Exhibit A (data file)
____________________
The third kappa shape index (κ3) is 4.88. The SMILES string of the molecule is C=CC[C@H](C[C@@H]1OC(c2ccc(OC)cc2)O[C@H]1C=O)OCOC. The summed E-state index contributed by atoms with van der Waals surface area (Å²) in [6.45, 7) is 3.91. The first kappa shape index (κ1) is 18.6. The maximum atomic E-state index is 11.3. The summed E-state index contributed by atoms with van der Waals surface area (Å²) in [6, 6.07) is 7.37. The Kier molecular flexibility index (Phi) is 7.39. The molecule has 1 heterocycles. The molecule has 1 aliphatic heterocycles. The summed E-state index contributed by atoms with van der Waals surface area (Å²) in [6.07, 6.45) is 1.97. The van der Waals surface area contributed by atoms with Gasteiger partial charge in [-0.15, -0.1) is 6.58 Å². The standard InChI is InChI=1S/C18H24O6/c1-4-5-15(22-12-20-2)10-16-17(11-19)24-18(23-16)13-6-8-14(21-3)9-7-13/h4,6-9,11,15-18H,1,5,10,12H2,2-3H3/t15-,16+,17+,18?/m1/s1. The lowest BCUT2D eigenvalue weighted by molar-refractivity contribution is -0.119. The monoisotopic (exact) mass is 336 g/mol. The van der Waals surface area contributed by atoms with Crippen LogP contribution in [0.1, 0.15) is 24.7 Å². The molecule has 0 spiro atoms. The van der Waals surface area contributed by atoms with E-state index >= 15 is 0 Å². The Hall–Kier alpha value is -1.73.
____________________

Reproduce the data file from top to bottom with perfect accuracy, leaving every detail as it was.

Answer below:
The third kappa shape index (κ3) is 4.88. The SMILES string of the molecule is C=CC[C@H](C[C@@H]1OC(c2ccc(OC)cc2)O[C@H]1C=O)OCOC. The summed E-state index contributed by atoms with van der Waals surface area (Å²) in [6.45, 7) is 3.91. The first kappa shape index (κ1) is 18.6. The maximum atomic E-state index is 11.3. The summed E-state index contributed by atoms with van der Waals surface area (Å²) in [6, 6.07) is 7.37. The Kier molecular flexibility index (Phi) is 7.39. The molecule has 1 heterocycles. The molecule has 1 aliphatic heterocycles. The summed E-state index contributed by atoms with van der Waals surface area (Å²) in [6.07, 6.45) is 1.97. The van der Waals surface area contributed by atoms with Gasteiger partial charge in [-0.15, -0.1) is 6.58 Å². The standard InChI is InChI=1S/C18H24O6/c1-4-5-15(22-12-20-2)10-16-17(11-19)24-18(23-16)13-6-8-14(21-3)9-7-13/h4,6-9,11,15-18H,1,5,10,12H2,2-3H3/t15-,16+,17+,18?/m1/s1. The lowest BCUT2D eigenvalue weighted by molar-refractivity contribution is -0.119. The monoisotopic (exact) mass is 336 g/mol. The van der Waals surface area contributed by atoms with Crippen LogP contribution in [0.1, 0.15) is 24.7 Å². The molecule has 0 spiro atoms. The van der Waals surface area contributed by atoms with E-state index >= 15 is 0 Å². The Hall–Kier alpha value is -1.73.